“Antarctica left a restless longing in my heart beckoning towards an incomprehensible perfection, forever beyond the reach of mortal man. Its overwhelming beauty touches one so deeply that it is like a wound.” – Edwin Mickleburgh, Beyond the Frozen Sea
In one week, I leave Australia to do something I’ve been waiting my whole life to do: see Antarctica.
A few months ago, I received the best job offer in the world: to be a paid lecturer on a cruise ship taking 100 guests on a two-and a half week boat journey to the sub-Antarctic islands, to Mawson’s hut, and to Commonwealth Bay.
Of course, I said yes. But it’s only now, a week before I leave, that I’ve been able to bring myself to write about it online. I keep pinching myself. Because only now does it seem like this fairytale of a pure white Christmas and New Year’s Eve is actually real.
You know those places, and people, that call to you in a way that you and those around you will never understand? That’s how I have felt about Antarctica. Since forever.
Ever since I was a child I’ve dreamt about the endless expanse of white – shades upon shades of sea ice, pack ice, land ice, shimmering and sparkling and teeming with wildlife. I’ve devoured books and stories of those who’ve been blessed enough to go there – from the heroic age of Scott and Shackleton and Mawson to today’s climate scientists determined to unlock the secrets in the ice that will determine humanity’s future.
I have a lot to do before I leave: borrow heavy duty gear from friends, pack, and finish preparing the lectures I will give to 100 guests from around the world. There is so much to do and endless amounts to learn, because Antarctica is perhaps the most important place on Earth when it comes to climate change.
We hear a lot in the news about the Arctic; the dramatic changes altering our northernmost pole. Antarctica’s changes are in some places less clear-cut; harder to explain. But with the potential of 70 metres of sea level rise trapped in the great East Antarctic ice sheet, Antarctica’s changes will determine the future for all of us.
Apart from a hardy flock of scientists ensconced in weatherproof bases, it’s not a place humans have a history of observing. It does its best to reject our attempts to measure it and understand it. Standing on the south pole and surrounding ice is, in my view, the rarest privilege left on Earth.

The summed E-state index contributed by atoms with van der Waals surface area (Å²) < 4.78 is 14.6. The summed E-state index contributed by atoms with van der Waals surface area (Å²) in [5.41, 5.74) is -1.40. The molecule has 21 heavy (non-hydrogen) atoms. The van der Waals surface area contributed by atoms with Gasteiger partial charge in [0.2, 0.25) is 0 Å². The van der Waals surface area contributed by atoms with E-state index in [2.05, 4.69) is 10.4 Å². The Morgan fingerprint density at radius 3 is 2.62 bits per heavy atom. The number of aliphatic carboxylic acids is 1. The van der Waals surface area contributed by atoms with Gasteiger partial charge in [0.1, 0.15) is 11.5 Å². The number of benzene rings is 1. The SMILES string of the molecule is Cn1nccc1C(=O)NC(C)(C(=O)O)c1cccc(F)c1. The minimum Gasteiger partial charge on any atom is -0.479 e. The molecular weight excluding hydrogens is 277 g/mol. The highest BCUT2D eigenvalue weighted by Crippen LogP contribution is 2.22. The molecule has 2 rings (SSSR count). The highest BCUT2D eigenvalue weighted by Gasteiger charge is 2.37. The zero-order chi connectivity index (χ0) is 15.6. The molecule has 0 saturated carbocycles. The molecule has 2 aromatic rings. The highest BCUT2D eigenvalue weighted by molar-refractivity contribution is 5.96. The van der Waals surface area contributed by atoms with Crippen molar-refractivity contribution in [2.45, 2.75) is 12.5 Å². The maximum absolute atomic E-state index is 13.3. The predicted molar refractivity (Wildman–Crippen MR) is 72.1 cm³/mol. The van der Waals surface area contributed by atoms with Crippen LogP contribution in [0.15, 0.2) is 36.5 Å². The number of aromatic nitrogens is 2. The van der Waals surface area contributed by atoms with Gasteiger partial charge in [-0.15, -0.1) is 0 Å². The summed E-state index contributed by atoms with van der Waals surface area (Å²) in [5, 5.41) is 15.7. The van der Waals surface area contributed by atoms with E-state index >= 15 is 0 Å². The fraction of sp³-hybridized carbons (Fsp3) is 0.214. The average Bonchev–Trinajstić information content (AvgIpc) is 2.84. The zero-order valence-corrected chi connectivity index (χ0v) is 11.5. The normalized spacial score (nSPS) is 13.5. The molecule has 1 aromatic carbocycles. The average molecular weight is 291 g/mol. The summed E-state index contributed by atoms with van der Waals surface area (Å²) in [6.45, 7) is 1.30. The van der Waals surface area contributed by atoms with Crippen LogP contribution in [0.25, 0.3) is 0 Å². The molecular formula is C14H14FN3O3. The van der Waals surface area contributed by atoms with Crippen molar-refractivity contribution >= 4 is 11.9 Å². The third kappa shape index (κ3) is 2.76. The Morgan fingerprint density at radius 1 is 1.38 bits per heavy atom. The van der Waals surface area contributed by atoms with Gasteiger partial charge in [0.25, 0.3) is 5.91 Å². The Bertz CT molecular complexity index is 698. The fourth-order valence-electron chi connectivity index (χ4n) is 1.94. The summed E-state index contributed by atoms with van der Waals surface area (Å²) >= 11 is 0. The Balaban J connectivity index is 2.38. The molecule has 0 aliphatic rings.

This journey is exactly the ending I needed to finish this year of extremes.
In just one year, I finished my book manuscript (in February), got it published (in April), co-starred in a documentary that aired on ABC (in April), went on a book tour around regional NSW, Victoria, Tasmania and Queensland (from April – August), attended the UN Earth Summit as a journalist in Rio (in June), gave well over 200 speeches to high school students and at community events, drove 9,000 kilometres through the national parks of Queensland, the NT and WA with Simon on our belated honeymoon (in September), moved cities to Canberra and settled into a completely new life there (in October), helped lead a recruitment process for a new National Director for AYCC (Ellen left in November), did a lot of consulting work and got a new job as a lecturer at ANU (teaching a course called Leadership & Influence out of the Fenner School of Environment and Society), and supported Simon through his successful preselection as the Senate candidate for the ACT Greens (election campaign is officially under way as of this week).
It’s been a crazy year, full of challenges. I’ve never felt the need to take some time to write and reflect as much as I have in the last few weeks. Antarctica is giving me that gift – the space to reflect on my crazy year, on the state of the latest climate science, and what role I can best play as everything in the world of climate change changes.
Because I feel a shift in the past few weeks. Do you? I feel the mood has changed, with the release of new science around the permafrost melting; with the report showing we’re on track for 4-6 degrees of global average warming; and the report showing that the world’s great ice sheets – Greenland and Antarctica – have lost 4 trillion tonnes of ice in 20 years. And our domestic political situation is changing, too. The toxic hate towards the carbon price is dissipating, it seems. Tony Abbott is now less popular than our price on pollution! He’s still likely going to be our next Prime Minister, but with Simon’s campaign and some strategic thinking we can stop him getting control of both houses of Parliament and winding back any piece of progress on climate and environment we’ve made in the past few years.
It’s going to be confronting – I spent all of the weekend watching YouTube videos about collapsing ice sheets and fast-melting glaciers and it was incredibly depressing – but I need to do this kind of reflection, at least once a year, to recalibrate my soul and stay in touch with my purpose. Antarctica gives me the opportunity to think about all of it, in the purest and most beautiful place in the world. Free from supermarkets and wars and inflation and trying to find a park in the madness of Christmas shopping. And it gives me the opportunity to share my passion with the 100 guests travelling with me, as together we share an experience that I know is going to be life-changing for all of us.
I promise I’ll try to write about it when I return. See you on the other side.